Mike Morhaime Technical Entrepreneur of the Year

DiabloWikiMike Morhaime has bagged himself a gong at the Ernst & Young National Entrepreneur Of The Year awards.

The awards encourage enterpreneurial activity and recognises leaders and visionaries who demonstrate innovation, financial success and personal commitment. Mike was recognised for his commitment to a high standard of quality that has propelled Blizzard to where they are today on the global playing field. Bryan Pearch, America’s Director of the awards had this to say:

“To use his words, Morhaime has unleashed his ‘inner geek,’ creating a cultural phenomenon that is unparalleled in the gaming industry. Morhaime brings a commitment to quality to his consumers and an inclusive work environment to his company, both of which have contributed to the immense success of Blizzard.”

And Mike this:

“We have some of the most successful online games in the world. Diablo III is actually going to be our 14th No. 1-selling game,” Morhaime says. “World of Warcraft has been the No. 1 massively multiplayer online game for seven years in a row.”

Congratulations to Mike. If you’re not familiar with Blizzard’s road to super stardom you can check out their official about page for history and mission statement.

Thanks to ericbrighteyes for the news tip.

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10 thoughts on “Mike Morhaime Technical Entrepreneur of the Year

    • Meanwhile, some people simply refuse to accept that in REALITY you can’t eliminate all the bugs in any software.

      • This may be true, but some of them are achievement bugs. You would think having achievements that are glitched or 100% impossible to get would be at least somewhere on the planning sheet for getting fixed before the games been out for so long. The ‘Stay a While and Listen’ glitch has been here since day 1, preventing pretty much anybody who got through Act 1 on the first day from finishing that achievement (or rather, anybody who paid attention and tried to get all the conversation achievements on day 1).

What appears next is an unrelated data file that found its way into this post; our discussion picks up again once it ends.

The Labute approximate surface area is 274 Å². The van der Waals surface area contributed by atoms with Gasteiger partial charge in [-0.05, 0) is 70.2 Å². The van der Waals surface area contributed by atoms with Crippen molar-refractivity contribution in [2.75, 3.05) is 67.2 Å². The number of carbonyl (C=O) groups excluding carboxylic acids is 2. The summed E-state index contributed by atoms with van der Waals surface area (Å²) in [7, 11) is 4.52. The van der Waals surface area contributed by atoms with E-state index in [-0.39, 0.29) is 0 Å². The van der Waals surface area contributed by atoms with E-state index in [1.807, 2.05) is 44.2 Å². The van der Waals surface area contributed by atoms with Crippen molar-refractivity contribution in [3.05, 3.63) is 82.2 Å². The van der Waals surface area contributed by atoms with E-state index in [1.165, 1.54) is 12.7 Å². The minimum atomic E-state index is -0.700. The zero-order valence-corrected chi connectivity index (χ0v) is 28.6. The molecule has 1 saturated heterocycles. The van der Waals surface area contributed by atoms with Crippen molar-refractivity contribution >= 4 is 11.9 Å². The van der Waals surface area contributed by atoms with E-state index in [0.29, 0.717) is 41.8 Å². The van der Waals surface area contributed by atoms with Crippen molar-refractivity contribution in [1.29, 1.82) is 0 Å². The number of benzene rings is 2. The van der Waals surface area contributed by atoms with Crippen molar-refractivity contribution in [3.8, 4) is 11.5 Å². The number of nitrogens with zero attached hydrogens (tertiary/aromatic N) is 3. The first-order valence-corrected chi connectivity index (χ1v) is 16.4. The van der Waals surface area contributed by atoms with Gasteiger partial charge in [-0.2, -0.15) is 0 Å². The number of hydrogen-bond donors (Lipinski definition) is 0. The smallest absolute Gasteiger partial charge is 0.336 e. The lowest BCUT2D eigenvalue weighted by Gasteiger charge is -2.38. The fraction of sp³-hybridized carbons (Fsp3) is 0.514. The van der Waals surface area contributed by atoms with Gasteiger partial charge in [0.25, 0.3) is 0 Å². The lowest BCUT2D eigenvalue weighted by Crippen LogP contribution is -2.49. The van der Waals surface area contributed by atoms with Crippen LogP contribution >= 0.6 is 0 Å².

• I don’t know if you have any programming experience, but the thing about bugs, and other programmers can back me up on this, is that there’s absolutely no correlation between the “seriousness” of the bug and how easy it is to fix.
          A game breaking, horrible, nasty bug might be fixed by changing a single line of code, while harmless little bugs could prove nearly impossible to fix or even find in the codebase.
          My point is, you can’t really judge Blizzard’s debugging efforts by looking at what you think is a minor bug. If it’s on the known bugs list, they’ll probably try to fix it at some point or another, according to their priorities.
          Personally, as long as any game doesn’t have a Bethesda level of bugs I simply ignore them if they’re not serious.

  1. I found these choice of words interesting:

    “Diablo III is actually _going_ to be our 14th No. 1-selling game,” Morhaime says.”

  2. Mike is a stand-up guy, but this award would have made more sense a dozen years ago.

    He co-created exactly one business, and sold it very cheap almost twenty years ago. Not really an “Entrepreneur”.

    And, in any case, Bliz is currently the dictionary definition of an overripe, bloated company more defined by internal politics than dynamic approaches to a market.

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